Jesus knows all about the darkness. He was God conceived in the darkness of Mary’s womb. He was born into the darkness on Christmas Eve. He was killed on Friday afternoon as darkness covered the land. His corpse was placed into the darkness of a tomb and then the stone rolled in front. He has personally walked through the dark shadow of the valley of death (Psalm 23:4).

Against Christ, darkness does not stand a chance. Against Christ, our sins cannot prevail and our fears cannot rule. Against Christ, enemies cannot ever extinguish the light. 

The Bible assures you, “You are all sons of the light and sons of the day. We do not belong to the night or to the darkness” (1 Thessalonians 5:5). Though you may commit your “favorite” sins in the darkness, you don’t belong to the night. Not anymore. The Light of the world, Jesus Christ, has pierced the darkness. His blood has cleansed you from those favorite sins. You don’t have to commit them any longer. His resurrection light shines so brightly that the devil and his demonic forces can only dwell in the darkness. They no longer have any control over you. The Holy Spirit has called you out of darkness and into His wonderful light (1 Peter 2:9).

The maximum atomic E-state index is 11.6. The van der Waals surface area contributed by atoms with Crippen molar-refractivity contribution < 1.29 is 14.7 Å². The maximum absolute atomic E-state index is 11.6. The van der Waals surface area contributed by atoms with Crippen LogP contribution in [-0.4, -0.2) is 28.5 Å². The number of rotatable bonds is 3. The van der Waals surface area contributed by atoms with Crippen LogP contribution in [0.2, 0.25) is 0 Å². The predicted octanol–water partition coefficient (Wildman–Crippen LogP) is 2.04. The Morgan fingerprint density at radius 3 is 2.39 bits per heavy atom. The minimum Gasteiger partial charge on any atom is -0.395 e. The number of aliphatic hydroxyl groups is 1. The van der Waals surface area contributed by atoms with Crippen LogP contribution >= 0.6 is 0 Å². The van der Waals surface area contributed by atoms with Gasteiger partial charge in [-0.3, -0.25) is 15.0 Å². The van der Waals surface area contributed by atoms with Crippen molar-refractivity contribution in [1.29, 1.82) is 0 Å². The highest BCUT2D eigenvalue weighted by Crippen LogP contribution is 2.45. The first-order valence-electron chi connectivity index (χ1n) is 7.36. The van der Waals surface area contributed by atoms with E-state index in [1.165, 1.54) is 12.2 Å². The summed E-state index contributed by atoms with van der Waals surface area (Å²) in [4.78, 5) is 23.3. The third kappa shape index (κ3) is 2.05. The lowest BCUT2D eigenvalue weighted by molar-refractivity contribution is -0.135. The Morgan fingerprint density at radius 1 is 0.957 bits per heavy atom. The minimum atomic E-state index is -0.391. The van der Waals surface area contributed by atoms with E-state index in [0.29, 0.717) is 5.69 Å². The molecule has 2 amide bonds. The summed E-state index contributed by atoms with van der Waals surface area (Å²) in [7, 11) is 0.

Satan will always work to make you believe it is nighttime in your life and that darkness is all there is. It isn’t. Jesus has come. Just like He came to the home of the Gentiles, so He has come into your home. He has come for the least and the lost and the little. He has come for those whom the world considers insignificant and irrelevant. … He has come for us. 

While a mother was cleaning up after dinner, she dropped a plate that shattered on the kitchen floor. Naturally, the commotion brought her four-year-old son running. She asked him to go downstairs for the broom and dustpan. He said no words, but you could see the questions on his face: “Go downstairs? Go into the dark, creepy, cob-webby, damp, bug-and-who-knows-what-else-kind-of-monsters-are-down-there basement?”